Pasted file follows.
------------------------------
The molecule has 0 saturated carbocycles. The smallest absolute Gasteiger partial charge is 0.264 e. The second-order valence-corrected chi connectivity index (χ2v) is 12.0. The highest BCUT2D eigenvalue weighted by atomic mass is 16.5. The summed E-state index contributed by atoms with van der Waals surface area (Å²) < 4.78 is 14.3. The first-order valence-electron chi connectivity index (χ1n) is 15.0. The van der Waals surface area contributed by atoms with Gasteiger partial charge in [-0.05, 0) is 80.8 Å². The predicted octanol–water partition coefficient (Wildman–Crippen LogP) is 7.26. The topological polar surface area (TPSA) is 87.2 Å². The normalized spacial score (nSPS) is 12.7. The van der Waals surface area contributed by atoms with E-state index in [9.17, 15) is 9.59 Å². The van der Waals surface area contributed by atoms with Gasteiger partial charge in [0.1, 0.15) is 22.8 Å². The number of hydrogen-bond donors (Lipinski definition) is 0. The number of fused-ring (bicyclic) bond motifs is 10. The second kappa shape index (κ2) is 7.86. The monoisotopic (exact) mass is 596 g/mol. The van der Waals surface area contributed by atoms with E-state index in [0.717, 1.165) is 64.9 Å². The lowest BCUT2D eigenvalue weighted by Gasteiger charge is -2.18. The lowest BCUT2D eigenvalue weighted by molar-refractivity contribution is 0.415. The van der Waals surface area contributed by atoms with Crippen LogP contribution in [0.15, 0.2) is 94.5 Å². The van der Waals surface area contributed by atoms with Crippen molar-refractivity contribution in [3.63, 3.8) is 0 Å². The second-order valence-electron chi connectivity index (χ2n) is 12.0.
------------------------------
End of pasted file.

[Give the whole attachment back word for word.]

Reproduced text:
The molecule has 0 saturated carbocycles. The smallest absolute Gasteiger partial charge is 0.264 e. The second-order valence-corrected chi connectivity index (χ2v) is 12.0. The highest BCUT2D eigenvalue weighted by atomic mass is 16.5. The summed E-state index contributed by atoms with van der Waals surface area (Å²) < 4.78 is 14.3. The first-order valence-electron chi connectivity index (χ1n) is 15.0. The van der Waals surface area contributed by atoms with Gasteiger partial charge in [-0.05, 0) is 80.8 Å². The predicted octanol–water partition coefficient (Wildman–Crippen LogP) is 7.26. The topological polar surface area (TPSA) is 87.2 Å². The normalized spacial score (nSPS) is 12.7. The van der Waals surface area contributed by atoms with E-state index in [9.17, 15) is 9.59 Å². The van der Waals surface area contributed by atoms with Gasteiger partial charge in [0.1, 0.15) is 22.8 Å². The number of hydrogen-bond donors (Lipinski definition) is 0. The number of fused-ring (bicyclic) bond motifs is 10. The second kappa shape index (κ2) is 7.86. The monoisotopic (exact) mass is 596 g/mol. The van der Waals surface area contributed by atoms with E-state index in [0.717, 1.165) is 64.9 Å². The lowest BCUT2D eigenvalue weighted by Gasteiger charge is -2.18. The lowest BCUT2D eigenvalue weighted by molar-refractivity contribution is 0.415. The van der Waals surface area contributed by atoms with Crippen LogP contribution in [0.15, 0.2) is 94.5 Å². The van der Waals surface area contributed by atoms with Crippen molar-refractivity contribution in [3.63, 3.8) is 0 Å². The second-order valence-electron chi connectivity index (χ2n) is 12.0.